I agree with Larry Mathias when he says mentors aren’t just for the young. I too am closer to the grey-haired set and find it’s important to surround myself with all age groups.

    Some of my 20-yr-old friends are as much my mentors as I am theirs. They offer me a fresh perspective, IT advice, and knowledge of latest trends, all of which are vital in my line of work: visual communications.

    On the other hand, I recently had coffee with a 70+ yr-old. I found him to be a fascinating source of experience, wisdom and inspiration. He recommended the book Never Eat Alone by Keith Ferrazi (also a blog).

    Each age group has something to offer the other. It’s important to recognize that and know you’re never beyond learning from one another.

  16. Susan Kennedy
    Susan Kennedy says:

    Great post. I might add that it is possible (and sometimes preferable) to have more than one mentor at a time. You may have a mentor who can help steer your career in one direction and another mentor who favor the other. Getting exposure and advice from different perspectives can be key especially if someone is trying to decide the next step to take or new skills to develop.

  17. Jim Eiden
    Jim Eiden says:

    My Mentor died in 2005 and I feel it on a daily basis. Bernie Ostrowsky was one of a kind. He wore suits every day along with a fedora. He looked old school but was one of the smartest people I ever knew. I met Bernie on a drive to a networking event and Bernie and I became instant buddies. He had a rolodex a mile long and he opened it up to me. I did business deals on the side and I gladly gave Bernie 10% to 50% of what I made.

    Bernie taught me how to “Connect-the-Dots,” and helped me see that I was not made for corporate America but better as a consultant and independent business person. He would meet me at the train station every day in the evening and the first question he would ask me was how the stock market did today. When I told him, he would then ask me what it meant and how the economy would react and why.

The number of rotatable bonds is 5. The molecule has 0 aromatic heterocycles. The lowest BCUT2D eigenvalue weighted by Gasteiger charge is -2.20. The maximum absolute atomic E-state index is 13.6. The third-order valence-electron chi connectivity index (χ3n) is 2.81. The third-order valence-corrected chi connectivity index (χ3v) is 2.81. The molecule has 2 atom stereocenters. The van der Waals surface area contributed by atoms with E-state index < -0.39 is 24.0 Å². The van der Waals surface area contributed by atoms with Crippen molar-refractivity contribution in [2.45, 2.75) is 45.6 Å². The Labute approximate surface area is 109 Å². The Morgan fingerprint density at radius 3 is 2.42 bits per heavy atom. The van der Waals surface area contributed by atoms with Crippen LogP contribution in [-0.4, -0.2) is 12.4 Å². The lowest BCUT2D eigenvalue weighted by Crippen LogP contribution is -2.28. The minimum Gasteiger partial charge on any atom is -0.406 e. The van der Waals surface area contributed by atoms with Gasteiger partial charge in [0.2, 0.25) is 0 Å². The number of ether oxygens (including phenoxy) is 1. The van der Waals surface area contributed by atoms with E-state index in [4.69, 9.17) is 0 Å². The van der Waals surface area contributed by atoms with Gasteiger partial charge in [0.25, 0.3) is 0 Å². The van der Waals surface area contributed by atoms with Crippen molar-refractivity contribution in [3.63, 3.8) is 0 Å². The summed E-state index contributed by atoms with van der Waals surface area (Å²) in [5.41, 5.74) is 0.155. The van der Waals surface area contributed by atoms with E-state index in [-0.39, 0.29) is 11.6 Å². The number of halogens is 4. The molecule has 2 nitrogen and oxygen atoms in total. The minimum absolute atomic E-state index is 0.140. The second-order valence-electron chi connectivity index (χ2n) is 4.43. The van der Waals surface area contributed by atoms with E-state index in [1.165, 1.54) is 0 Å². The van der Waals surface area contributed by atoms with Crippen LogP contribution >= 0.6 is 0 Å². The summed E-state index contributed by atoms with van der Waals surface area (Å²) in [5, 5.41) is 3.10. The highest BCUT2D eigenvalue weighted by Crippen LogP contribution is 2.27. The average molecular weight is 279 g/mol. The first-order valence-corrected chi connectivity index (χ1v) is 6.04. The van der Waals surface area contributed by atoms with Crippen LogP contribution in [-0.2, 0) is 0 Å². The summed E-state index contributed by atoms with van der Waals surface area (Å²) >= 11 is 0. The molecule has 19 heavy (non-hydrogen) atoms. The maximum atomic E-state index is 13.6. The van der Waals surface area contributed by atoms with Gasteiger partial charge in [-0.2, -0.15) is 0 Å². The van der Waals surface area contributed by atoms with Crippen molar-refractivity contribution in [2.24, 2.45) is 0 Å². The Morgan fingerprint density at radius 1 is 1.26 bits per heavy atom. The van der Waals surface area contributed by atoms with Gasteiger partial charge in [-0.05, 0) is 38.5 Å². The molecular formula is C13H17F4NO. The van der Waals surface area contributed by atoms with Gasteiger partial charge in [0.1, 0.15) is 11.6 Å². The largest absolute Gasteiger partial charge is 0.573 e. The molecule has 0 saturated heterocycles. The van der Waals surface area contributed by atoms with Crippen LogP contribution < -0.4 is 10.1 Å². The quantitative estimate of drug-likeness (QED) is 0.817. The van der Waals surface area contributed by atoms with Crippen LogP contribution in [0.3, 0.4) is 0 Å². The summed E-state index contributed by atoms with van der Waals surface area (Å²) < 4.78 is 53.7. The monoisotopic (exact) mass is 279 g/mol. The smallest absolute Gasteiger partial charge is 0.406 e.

Bernie taught me how to read a 10K and helped me pick my 401K investments at my day job. When I left that position, my 401K was up over 30% thanks to Bernie’s guidance.

    For an old school guy, Bernie was cutting edge. He’d read scientific magazines just so he could be up on the latest technology innovations and how that would be commercialized.

    One of the stock Bernie suggested to me was a Nano-tech stock. But he urged me to do my own research. I bought the stock at $10 a share and sold it at $30.

    Bernie died in his sleep. I miss Bernie and my life has been richer for knowing him.

  18. Susan Kennedy
    Susan Kennedy says:

    Mentors are important to one’s career but keep in mind that mentors can (and probably will) change as your career changes direction. The advice that’s useful at age 22 is different from the advice at age 32.